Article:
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The beloved goldendoodle, a golden retriever and poodle hybrid, earns popularity points for his affectionate nature as well as his beautiful (and allergen-friendly!) coat.
Available in both the larger standard size and as a smaller miniature, goldendoodles are playful yet gentle dogs that crave human interaction. They do best with daily walks or outdoor play sessions to fill their physical fitness needs and, because both of their parent breeds are friendly and highly intelligent, goldendoodles are ideal for families with small children, first-time dog owners, and as emotional support animals.
Because poodles range in size more than golden retrievers, a goldendoodle's height and weight depend largely on his poodle lineage. Specifically, a standard poodle will result in a full-size goldendoodle, while a miniature poodle parent likely reduces a pup's full-grown stature. Standard doodles can stand more than 21 inches tall and weigh up to 100 pounds. Miniature goldendoodles typically weigh no more than 35 pounds and stand less than 14–17 inches tall.
While golden retrievers have coats that stick to the wheat or golden range, a poodle can be one of many colors—this variation also shows up in goldendoodles. While the teddy bear gold hue might be the most popular, breeding can also result in black, white, brown, cream, and red goldendoodles. In very rare cases, a pup bred from multiple generations of doodles will have recessive color traits such as gray, blue, or even be multi-colored. The most common eye color for this breed is brown.
Perhaps one of the biggest appeals of goldendoodles is their "hypoallergenic" coat. As a descendant of the poodle—a popular option for dog owners with allergies—a goldendoodle doesn't shed much, which means they can be a good fit for people who tend to sneeze or itch around pups. For owners who want a big dog that doesn't shed, a doodle that's 75 percent standard poodle and 25 percent golden retriever (known as an F1B goldendoodle) is a good option. These inherit a curlier poodle coat that's better for those with dog allergies.
A goldendoodle can have very curly, poodle-like locks or inherit a more wavy mane from their retriever parent. And despite their allergen-friendly fur, doodles have a double coat that consists of a dense undercoat of short hairs beneath a top coat of longer hairs, called guard hairs. Dogs with this layered fur need regular brushing.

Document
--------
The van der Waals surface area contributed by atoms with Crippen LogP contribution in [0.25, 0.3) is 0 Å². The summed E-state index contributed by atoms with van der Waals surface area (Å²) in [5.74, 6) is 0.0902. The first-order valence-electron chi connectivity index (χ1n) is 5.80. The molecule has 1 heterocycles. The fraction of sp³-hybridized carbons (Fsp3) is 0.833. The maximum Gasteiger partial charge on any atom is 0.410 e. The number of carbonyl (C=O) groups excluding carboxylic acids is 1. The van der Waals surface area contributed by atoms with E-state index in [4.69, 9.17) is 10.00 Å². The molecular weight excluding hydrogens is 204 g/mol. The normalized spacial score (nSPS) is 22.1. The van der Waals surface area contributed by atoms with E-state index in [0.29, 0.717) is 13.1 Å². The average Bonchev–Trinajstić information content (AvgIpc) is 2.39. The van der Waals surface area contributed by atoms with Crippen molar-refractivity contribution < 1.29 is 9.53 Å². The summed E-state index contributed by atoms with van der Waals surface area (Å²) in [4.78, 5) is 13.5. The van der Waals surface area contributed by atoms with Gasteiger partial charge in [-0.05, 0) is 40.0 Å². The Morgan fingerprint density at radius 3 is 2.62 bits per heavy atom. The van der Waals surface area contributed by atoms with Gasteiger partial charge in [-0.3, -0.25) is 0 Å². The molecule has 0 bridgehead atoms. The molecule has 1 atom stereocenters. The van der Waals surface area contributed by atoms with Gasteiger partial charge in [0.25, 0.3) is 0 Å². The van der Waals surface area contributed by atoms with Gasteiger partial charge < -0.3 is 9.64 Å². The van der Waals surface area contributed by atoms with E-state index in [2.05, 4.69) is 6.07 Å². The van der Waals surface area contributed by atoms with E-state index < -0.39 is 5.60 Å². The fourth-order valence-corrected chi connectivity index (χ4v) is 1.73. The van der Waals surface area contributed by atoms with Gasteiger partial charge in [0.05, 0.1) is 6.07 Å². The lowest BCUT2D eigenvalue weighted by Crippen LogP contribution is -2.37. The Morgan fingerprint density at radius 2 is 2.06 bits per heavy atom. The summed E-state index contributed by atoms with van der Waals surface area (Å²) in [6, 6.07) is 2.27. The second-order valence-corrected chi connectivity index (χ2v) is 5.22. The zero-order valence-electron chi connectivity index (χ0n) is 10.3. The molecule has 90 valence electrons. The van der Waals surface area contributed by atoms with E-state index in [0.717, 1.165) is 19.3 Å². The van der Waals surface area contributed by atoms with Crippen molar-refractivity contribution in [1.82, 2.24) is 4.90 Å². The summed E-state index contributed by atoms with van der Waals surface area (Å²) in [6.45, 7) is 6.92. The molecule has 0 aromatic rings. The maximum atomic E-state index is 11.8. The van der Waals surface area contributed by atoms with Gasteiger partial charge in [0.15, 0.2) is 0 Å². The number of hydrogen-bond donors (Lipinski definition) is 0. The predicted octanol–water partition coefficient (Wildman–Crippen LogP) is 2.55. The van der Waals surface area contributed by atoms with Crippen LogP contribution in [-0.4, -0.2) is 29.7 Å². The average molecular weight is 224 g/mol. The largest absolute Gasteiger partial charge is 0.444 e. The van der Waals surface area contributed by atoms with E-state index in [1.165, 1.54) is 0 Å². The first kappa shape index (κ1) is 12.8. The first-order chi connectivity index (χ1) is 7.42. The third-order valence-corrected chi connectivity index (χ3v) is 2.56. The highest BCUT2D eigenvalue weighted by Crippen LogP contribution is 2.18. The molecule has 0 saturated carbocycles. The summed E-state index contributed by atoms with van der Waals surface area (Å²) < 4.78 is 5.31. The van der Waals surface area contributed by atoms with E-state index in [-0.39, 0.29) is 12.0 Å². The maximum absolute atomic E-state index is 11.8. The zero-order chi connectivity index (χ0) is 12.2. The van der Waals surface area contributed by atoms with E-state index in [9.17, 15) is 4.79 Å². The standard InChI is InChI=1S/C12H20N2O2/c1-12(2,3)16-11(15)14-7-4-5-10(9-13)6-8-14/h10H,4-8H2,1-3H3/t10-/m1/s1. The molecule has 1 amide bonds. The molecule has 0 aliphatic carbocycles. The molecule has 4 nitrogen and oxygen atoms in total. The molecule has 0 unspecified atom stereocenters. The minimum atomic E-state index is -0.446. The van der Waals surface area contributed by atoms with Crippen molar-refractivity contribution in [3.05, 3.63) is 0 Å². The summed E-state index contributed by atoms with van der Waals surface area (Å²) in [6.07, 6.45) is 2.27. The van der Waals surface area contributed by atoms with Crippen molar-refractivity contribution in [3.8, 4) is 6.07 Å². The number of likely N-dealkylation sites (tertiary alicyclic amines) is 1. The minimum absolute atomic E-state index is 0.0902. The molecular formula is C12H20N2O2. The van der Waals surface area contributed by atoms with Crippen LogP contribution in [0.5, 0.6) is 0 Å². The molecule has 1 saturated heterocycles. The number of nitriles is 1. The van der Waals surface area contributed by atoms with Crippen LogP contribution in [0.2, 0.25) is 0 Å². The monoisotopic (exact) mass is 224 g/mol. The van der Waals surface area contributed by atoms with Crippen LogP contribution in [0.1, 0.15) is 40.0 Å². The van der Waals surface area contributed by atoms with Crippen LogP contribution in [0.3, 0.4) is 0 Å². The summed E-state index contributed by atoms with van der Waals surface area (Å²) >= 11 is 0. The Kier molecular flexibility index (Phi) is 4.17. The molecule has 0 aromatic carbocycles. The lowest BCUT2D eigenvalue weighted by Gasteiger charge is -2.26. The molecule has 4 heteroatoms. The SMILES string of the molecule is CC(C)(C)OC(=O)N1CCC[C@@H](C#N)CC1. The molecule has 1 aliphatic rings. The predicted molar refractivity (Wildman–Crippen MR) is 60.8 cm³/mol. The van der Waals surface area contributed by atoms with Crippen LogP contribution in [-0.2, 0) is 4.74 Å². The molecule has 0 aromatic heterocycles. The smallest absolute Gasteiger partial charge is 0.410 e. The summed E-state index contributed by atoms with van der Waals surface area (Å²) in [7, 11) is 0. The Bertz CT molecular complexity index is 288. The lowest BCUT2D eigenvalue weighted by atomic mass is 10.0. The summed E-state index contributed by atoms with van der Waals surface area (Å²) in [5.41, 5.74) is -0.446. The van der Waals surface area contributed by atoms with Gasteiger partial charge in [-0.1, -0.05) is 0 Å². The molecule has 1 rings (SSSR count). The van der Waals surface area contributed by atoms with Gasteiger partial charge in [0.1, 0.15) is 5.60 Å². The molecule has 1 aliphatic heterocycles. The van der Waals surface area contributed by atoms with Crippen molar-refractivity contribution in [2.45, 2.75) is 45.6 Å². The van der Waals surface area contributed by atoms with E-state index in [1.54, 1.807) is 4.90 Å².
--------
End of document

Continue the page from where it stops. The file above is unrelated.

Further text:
Goldendoodles get their gentle nature from their golden retriever side, making them a wonderful option for families with young children. They're naturally inclined to be careful with infants and toddlers, and will be patient companions for children as they grow up. However, as with any breed, you still need to supervise small kiddos and dogs, and make sure your children learn how to properly interact with pets.
As extremely affectionate dogs, they love to socialize and rarely meet a human or fellow animal they don't like—even smaller critters like cats. Instead of wanting to chase, goldendoodles are laid-back and almost bashful.
They're also incredibly trainable, thanks to the big brains they inherit from both parents. Both poodles and golden retrievers score in the top five of the 150 smartest dog breeds, according to the Goldendoodle Association of North America. So while playful, these pups are obedient with the proper training. They can learn some fun tricks, too.
Near the foothills of the Appalachian mountains, Lynne Whitmire has been breeding goldendoodles for over 15 years. The GANA blue ribbon breeder believes the goldendoodle's temperament is one of the best things about them. "They're not happy unless they're with their people," Whitmire says. "They think they are a full-fledged family member."
A goldendoodle will require daily play and exercise, whether that's a morning walk or a backyard fetch session—or both! With such an easygoing attitude, they'll flourish with additional playmates (dogs and humans alike). Doodles are also known for loving water; swimming gives them another outlet to get their exercise.
While outdoor time is still important, a miniature goldendoodle is more apt to enjoy apartment living than a standard-size doodle. And as long as your pup has been properly trained and socialized, neither the standard or miniature goldendoodles are excessive barkers, so you won't have to worry about any grumpy neighbors.
Even with little to no shedding, goldendoodles, like all poodles and poodle hybrids, still need consistent grooming to keep their coat healthy. They'll need to see a professional groomer every 6–8 weeks, but won't need much bathing beyond that. Frequent baths can actually cause dry skin, so experts recommend only bathing doodles if they're smelly or dirty.